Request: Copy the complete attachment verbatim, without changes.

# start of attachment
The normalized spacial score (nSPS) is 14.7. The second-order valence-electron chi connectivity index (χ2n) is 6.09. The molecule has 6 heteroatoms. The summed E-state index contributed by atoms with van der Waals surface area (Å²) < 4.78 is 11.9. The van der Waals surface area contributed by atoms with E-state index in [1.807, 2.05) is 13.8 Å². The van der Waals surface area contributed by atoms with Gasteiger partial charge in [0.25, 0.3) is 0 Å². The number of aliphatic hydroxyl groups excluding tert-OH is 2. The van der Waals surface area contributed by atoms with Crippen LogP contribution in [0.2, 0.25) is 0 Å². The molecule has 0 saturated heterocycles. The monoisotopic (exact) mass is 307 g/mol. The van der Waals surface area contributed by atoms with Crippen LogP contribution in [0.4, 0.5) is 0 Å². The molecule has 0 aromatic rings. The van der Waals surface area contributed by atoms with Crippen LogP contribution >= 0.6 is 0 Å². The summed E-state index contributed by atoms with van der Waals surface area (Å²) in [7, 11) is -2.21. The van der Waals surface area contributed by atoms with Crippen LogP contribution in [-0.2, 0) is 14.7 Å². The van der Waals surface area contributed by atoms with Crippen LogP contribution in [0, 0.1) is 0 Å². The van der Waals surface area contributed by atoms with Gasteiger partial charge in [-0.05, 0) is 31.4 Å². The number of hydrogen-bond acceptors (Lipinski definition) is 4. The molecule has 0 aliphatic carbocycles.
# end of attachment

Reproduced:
The normalized spacial score (nSPS) is 14.7. The second-order valence-electron chi connectivity index (χ2n) is 6.09. The molecule has 6 heteroatoms. The summed E-state index contributed by atoms with van der Waals surface area (Å²) < 4.78 is 11.9. The van der Waals surface area contributed by atoms with E-state index in [1.807, 2.05) is 13.8 Å². The van der Waals surface area contributed by atoms with Gasteiger partial charge in [0.25, 0.3) is 0 Å². The number of aliphatic hydroxyl groups excluding tert-OH is 2. The van der Waals surface area contributed by atoms with Crippen LogP contribution in [0.2, 0.25) is 0 Å². The molecule has 0 saturated heterocycles. The monoisotopic (exact) mass is 307 g/mol. The van der Waals surface area contributed by atoms with Crippen LogP contribution in [0.4, 0.5) is 0 Å². The molecule has 0 aromatic rings. The van der Waals surface area contributed by atoms with Crippen LogP contribution >= 0.6 is 0 Å². The summed E-state index contributed by atoms with van der Waals surface area (Å²) in [7, 11) is -2.21. The van der Waals surface area contributed by atoms with Crippen LogP contribution in [-0.2, 0) is 14.7 Å². The van der Waals surface area contributed by atoms with Crippen LogP contribution in [0, 0.1) is 0 Å². The van der Waals surface area contributed by atoms with Gasteiger partial charge in [-0.05, 0) is 31.4 Å². The number of hydrogen-bond acceptors (Lipinski definition) is 4. The molecule has 0 aliphatic carbocycles.